With focus on black culture, public TV’s ‘Soul!’ pushed the envelope

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Soul! host Ellis Haizlip takes a break from interviewing Kathleen Cleaver of the Black Panthers while a sound engineer checks the mic. (Photo © Chester Higgins Jr. All Rights Reserved)

Soul! host Ellis Haizlip takes a break from interviewing Kathleen Cleaver of the Black Panthers while a sound engineer checks the mic. (Photo © Chester Higgins Jr. All Rights Reserved)

Soul! host Ellis Haizlip takes a break from interviewing Kathleen Cleaver of the Black Panthers while a sound engineer checks the mic. (Photo © Chester Higgins Jr. All Rights Reserved)

In her new book, It’s Been Beautiful: Soul! and Black Power Television (Duke University Press), Gayle Wald, a professor of English and American studies at George Washington University, tells the story of a television show often overlooked by histories of both public TV and African-American broadcasting. Produced by WNDT (later WNET) in New York City, Soul! showcased black culture in a way not seen before or since on public TV. Wald appeared on our weekly podcast The Pub to discuss the book with host Adam Ragusea. This is an edited transcript. You can also read an excerpt from Soul!

Gayle Wald: [Soul!] was a black power variety show on public television. It was the only show to focus on the culture of that kind of transitional and intense moment of the late ’60s and early ’70s, and it featured primarily musicians but also poets, dancers, people from theater, actors, writers — it had a whole range of people on it. It was hosted by a remarkable guy who also produced the show; his name was Ellis Haizlip.

It was his first time working on public television, and he had a vision of a show that would connect black audiences who are underserved by public television with black performers that they could relate to. It was really important to him to change the way that public television had been addressing its viewers, as educational television instructing its viewers with the show being the teacher and the viewers the students. He wanted to create a show that would create a more horizontal relationship and really create a positive experience for black viewers.

Current: Let’s just listen to a couple of clips before we go too much further. Let’s listen to Stevie Wonder on Soul! in 1972.

Current: I played Stevie Wonder just because everybody knows and loves Stevie Wonder, but everyone who was anyone in black music in the early ’70s was on this show. Looking over these names, it’s amazing.

Wald: Pretty much everyone except for a very few hyper-famous names — I know that the show wanted to get Aretha Franklin; they wanted to get the Jackson Five; they wanted to get James Brown, Nina Simone. But there are very few music artists who are missing from that list, and a bunch of musicians who are doing national television debuts: Roberta Flack did her first national television gig on Soul! Earth, Wind & Fire was on national TV for the first time on Soul! Stevie Wonder had been on TV before, but never in a show that featured him for a whole hour and really allowed him to kind of spread out, do a set that he wanted to do with his musicians and play to an in-house crowd, not necessarily play to a camera or just do the hit that he had out. So it allowed artists to show their full range.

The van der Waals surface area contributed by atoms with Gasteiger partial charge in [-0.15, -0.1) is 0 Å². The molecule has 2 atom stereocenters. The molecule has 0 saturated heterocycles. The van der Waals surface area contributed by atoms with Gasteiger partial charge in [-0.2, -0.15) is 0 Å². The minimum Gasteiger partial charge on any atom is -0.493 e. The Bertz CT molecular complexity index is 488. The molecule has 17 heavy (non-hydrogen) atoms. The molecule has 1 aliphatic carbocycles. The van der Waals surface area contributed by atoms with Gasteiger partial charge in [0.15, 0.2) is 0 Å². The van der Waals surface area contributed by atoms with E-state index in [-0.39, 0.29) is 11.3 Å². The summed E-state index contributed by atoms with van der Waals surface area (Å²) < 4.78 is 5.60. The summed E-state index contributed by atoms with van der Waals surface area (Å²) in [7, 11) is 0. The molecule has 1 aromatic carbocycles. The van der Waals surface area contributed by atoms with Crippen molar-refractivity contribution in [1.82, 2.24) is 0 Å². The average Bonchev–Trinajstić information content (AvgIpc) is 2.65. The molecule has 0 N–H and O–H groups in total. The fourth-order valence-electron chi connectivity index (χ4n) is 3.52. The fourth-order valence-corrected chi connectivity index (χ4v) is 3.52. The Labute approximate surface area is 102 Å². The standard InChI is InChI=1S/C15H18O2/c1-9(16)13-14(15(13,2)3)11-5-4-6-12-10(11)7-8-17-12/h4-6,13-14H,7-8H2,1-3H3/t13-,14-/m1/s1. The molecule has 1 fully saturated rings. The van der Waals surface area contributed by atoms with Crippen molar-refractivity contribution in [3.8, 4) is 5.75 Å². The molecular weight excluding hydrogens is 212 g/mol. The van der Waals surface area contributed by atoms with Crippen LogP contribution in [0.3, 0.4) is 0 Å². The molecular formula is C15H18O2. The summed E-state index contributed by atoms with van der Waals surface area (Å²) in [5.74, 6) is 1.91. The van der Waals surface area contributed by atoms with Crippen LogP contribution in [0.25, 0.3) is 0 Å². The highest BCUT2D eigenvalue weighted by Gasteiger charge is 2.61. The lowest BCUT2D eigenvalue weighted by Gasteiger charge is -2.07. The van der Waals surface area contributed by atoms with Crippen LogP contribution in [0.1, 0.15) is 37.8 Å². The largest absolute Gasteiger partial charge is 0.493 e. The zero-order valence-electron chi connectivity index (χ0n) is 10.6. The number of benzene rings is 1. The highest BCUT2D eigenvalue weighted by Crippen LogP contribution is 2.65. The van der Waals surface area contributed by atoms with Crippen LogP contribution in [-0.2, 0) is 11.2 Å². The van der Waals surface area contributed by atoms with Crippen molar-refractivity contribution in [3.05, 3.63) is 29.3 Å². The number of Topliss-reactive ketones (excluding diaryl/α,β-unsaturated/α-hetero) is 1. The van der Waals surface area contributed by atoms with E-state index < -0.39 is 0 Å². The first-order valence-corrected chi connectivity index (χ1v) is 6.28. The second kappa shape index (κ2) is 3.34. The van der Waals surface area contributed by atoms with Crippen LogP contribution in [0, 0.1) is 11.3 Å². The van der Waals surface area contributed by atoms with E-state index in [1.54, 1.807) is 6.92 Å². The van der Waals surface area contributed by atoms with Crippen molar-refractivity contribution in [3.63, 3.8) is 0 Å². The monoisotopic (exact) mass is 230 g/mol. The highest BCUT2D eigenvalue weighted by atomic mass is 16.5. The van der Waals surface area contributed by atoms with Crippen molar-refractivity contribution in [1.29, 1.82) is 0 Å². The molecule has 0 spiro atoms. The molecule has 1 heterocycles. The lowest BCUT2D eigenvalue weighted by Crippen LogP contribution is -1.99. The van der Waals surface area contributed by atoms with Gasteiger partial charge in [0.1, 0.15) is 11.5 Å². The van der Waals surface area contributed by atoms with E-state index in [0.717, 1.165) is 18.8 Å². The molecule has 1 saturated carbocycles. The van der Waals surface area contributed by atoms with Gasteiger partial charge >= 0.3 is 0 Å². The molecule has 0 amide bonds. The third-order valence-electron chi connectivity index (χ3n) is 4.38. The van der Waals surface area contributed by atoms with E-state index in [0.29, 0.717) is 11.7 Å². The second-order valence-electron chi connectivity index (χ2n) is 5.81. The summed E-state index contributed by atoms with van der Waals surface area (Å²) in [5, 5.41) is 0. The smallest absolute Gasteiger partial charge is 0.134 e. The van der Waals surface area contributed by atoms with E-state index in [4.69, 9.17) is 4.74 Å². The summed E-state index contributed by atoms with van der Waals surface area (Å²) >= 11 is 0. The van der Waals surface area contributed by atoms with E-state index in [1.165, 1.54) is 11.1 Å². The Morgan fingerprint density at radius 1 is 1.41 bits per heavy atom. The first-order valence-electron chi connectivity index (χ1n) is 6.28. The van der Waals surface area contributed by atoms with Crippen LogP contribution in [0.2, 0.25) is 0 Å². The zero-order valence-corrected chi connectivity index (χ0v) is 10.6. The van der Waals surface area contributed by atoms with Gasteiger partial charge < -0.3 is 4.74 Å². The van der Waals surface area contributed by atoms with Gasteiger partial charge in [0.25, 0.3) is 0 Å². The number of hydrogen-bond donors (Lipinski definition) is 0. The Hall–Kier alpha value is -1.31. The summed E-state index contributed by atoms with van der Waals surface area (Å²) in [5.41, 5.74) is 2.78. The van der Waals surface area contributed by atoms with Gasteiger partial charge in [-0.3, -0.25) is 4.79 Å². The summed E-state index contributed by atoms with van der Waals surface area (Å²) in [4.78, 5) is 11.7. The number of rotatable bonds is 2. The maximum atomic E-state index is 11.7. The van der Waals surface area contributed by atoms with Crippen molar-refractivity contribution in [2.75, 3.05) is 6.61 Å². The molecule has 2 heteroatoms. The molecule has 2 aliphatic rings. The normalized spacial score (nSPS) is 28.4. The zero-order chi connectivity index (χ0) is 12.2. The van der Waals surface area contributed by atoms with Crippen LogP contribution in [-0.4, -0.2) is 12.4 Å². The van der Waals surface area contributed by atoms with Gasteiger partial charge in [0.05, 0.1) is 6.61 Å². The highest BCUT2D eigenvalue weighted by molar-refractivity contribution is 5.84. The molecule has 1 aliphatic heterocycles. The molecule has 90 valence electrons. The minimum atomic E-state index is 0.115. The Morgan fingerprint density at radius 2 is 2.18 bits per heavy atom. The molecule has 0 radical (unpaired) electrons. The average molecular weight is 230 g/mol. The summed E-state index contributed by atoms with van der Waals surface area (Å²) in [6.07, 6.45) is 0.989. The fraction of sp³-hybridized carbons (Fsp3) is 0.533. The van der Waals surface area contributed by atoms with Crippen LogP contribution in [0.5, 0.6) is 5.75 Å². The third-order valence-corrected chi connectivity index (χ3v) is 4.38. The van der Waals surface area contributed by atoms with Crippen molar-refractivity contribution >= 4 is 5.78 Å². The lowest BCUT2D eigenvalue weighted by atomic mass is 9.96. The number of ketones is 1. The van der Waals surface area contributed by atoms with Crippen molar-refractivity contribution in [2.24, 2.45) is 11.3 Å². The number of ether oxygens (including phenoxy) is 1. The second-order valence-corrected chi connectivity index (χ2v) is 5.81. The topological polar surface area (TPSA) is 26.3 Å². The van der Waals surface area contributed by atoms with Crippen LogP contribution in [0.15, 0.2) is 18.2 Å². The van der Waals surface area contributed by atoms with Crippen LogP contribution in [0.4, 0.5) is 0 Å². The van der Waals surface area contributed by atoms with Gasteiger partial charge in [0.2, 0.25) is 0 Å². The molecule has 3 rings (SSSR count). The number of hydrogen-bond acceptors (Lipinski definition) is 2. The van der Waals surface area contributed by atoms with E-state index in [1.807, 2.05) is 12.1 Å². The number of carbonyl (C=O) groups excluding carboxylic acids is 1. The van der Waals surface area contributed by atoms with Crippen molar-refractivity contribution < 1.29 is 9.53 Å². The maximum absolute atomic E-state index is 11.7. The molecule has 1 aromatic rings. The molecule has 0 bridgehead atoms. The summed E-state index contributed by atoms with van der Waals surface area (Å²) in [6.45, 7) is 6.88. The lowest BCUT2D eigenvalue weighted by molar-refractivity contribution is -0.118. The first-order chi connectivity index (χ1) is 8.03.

Current: And it wasn’t just music: Toni Morrison read from her first novel on the show, and there were political conversations, right?

Wald: Yes, and often the show featured a lot of poets. We sometimes forget, or maybe we didn’t know, that in the late ’60s and early ’70s a big part of the black arts movement — the artistic side of Black Power — involved poetry because poetry was seen as an accessible way of communicating with people, and it was seen as a democratic art form. There are a lot of poets on Soul!, and the poetry was often quite political. It was sometimes profane; it was sometimes in your face. People did poems about love; they did poems about racism; they did poems about — whatever.

And the show had political conversations, with intellectuals and political figures across a pretty wide spectrum of opinions. There were cultural nationalists; there were Marxists; there were traditional civil rights leaders — people who would have been arguing if they had been put together on a panel. Soul! gave people time to talk about their views and approached all of these different figures respectfully.

Current: Let’s listen to a little bit of Minister Louis Farrakhan on Soul!

Current: People can imagine why that program might have made CPB board members a little uncomfortable. Where did things start to go wrong for Soul!?

Wald: There was always a sense that Soul! was “out there” for public television, that it was doing things and saying things that made some people uncomfortable. Where things started to really go south for Soul! was when the Nixon administration went after public television funding, especially for public affairs shows. Now, Soul! was not a public affairs show, but it went on the chopping block at the same time as some of the more noteworthy public affairs shows from PBS.

Soul! was seen as a federal commitment to public television, so there was that hovering in the background. But at the same time there was a sense as early as 1969 or 1970 that the “experiment” in black television had gone on long enough; there was incredible impatience. In other words, post-1968 when the show got started, post–assassination of Martin Luther King, there’s a recognition that black people and other minorities have been locked out of access to the public airwaves, and Soul! was in some sense a reparative show, meant to repair the exclusion of African-Americans from public airwaves.